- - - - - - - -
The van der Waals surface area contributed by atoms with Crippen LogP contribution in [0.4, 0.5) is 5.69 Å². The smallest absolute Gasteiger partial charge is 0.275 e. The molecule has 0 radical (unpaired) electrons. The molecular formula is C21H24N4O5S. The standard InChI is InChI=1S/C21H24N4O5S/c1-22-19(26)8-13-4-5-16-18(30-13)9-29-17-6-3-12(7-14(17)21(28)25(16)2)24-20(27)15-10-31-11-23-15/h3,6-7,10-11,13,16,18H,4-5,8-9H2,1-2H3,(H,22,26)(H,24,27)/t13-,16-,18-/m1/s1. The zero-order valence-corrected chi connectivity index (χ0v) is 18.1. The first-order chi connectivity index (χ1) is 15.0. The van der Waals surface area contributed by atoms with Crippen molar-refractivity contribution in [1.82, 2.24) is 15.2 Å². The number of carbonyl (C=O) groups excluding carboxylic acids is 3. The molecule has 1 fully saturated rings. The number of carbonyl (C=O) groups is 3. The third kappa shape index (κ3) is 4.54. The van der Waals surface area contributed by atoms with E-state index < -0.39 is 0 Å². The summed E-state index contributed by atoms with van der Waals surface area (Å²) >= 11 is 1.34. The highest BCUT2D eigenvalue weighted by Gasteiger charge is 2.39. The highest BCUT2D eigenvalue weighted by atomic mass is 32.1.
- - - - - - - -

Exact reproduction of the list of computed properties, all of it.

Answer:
The van der Waals surface area contributed by atoms with Crippen LogP contribution in [0.4, 0.5) is 5.69 Å². The smallest absolute Gasteiger partial charge is 0.275 e. The molecule has 0 radical (unpaired) electrons. The molecular formula is C21H24N4O5S. The standard InChI is InChI=1S/C21H24N4O5S/c1-22-19(26)8-13-4-5-16-18(30-13)9-29-17-6-3-12(7-14(17)21(28)25(16)2)24-20(27)15-10-31-11-23-15/h3,6-7,10-11,13,16,18H,4-5,8-9H2,1-2H3,(H,22,26)(H,24,27)/t13-,16-,18-/m1/s1. The zero-order valence-corrected chi connectivity index (χ0v) is 18.1. The first-order chi connectivity index (χ1) is 15.0. The van der Waals surface area contributed by atoms with Crippen molar-refractivity contribution in [1.82, 2.24) is 15.2 Å². The number of carbonyl (C=O) groups excluding carboxylic acids is 3. The molecule has 1 fully saturated rings. The number of carbonyl (C=O) groups is 3. The third kappa shape index (κ3) is 4.54. The van der Waals surface area contributed by atoms with E-state index < -0.39 is 0 Å². The summed E-state index contributed by atoms with van der Waals surface area (Å²) >= 11 is 1.34. The highest BCUT2D eigenvalue weighted by Gasteiger charge is 2.39. The highest BCUT2D eigenvalue weighted by atomic mass is 32.1.